24 September 2011

I’ve always been interested in working with computers and have been fascinated by them for most of my life. How can something as simple as a transistor be built into something as powerful as a computer?

My background is heavily Commodore centric with a C64 followed by an Amiga 1200. The Amiga was a fantastic machine and the things it could do in just 2MB of RAM remains amazing. The Amiga 500 had some very nice games and it only had 512KB of RAM. The CPU in the Amiga 1200 was a Motorola 680EC20 processor clocked in at 14Mhz. Yeah, that’s not a typo. Compare that to the Macbook Pro that I’m writing this post on that runs at 2,660Mhz.

Now, I know full well that clock speed is not the be all and end all. I spent well over five years explaining this to PC users who couldn’t grasp that my 14Mhz Amiga could kick the crap out of their 66Mhz 486…

Anyway the point I wanted to make was that I was used to seeing the Amiga do so much with so little. Now we have computers with 8GB of RAM, Intel i7 processors with speeds measured in gigahertz… But where is the quantum leap in performance that should have accompanied this massive improvement?

Frankly it’s been squandered. The Amiga had a perfectly usable GUI called Workbench and it worked really well. If you had a bit of extra RAM you could run Directory OPUS which was awesome. When I say a bit of extra RAM, I of course mean 8MB or 16MB. These days operating systems required at least 512MB of RAM before they can even boot into a graphical interface.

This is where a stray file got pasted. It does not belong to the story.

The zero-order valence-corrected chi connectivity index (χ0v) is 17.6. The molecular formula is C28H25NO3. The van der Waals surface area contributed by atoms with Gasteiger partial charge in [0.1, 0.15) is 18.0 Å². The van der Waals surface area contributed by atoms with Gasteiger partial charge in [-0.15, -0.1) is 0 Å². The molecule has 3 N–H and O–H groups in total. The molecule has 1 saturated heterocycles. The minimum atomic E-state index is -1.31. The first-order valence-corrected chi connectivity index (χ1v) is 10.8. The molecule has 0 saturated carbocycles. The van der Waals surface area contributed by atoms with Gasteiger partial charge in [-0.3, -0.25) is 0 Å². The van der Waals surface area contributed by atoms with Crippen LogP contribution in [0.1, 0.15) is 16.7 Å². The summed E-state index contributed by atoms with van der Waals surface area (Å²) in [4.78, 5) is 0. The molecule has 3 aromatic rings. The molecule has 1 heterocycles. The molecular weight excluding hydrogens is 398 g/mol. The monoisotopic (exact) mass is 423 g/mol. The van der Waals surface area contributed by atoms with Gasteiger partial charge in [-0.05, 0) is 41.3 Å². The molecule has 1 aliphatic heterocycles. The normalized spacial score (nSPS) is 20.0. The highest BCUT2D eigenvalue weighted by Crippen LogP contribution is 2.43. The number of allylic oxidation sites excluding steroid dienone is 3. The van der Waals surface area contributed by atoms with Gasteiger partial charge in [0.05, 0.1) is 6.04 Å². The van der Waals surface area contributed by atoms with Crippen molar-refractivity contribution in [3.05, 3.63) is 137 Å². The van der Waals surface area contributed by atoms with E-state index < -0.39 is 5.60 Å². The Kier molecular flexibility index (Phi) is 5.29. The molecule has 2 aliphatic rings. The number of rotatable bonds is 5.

So, I want to get back to basics. The module I’m studying at the moment on computer architecture is fascinating and I’m learning a lot - but I want to do more. I’m also interested in working with very high throughput data feeds, feeds that even a powerful computer has trouble processing. I’ve found a solution to both.

The NetFPGA Project is an open source FPGA platform that’s been designed for academic and research purposes. It comes with everything you need to get started and loads of tutorials. There’s also a large community around the project so help should always be at hand.

I’m looking forward to getting my hands dirty :)

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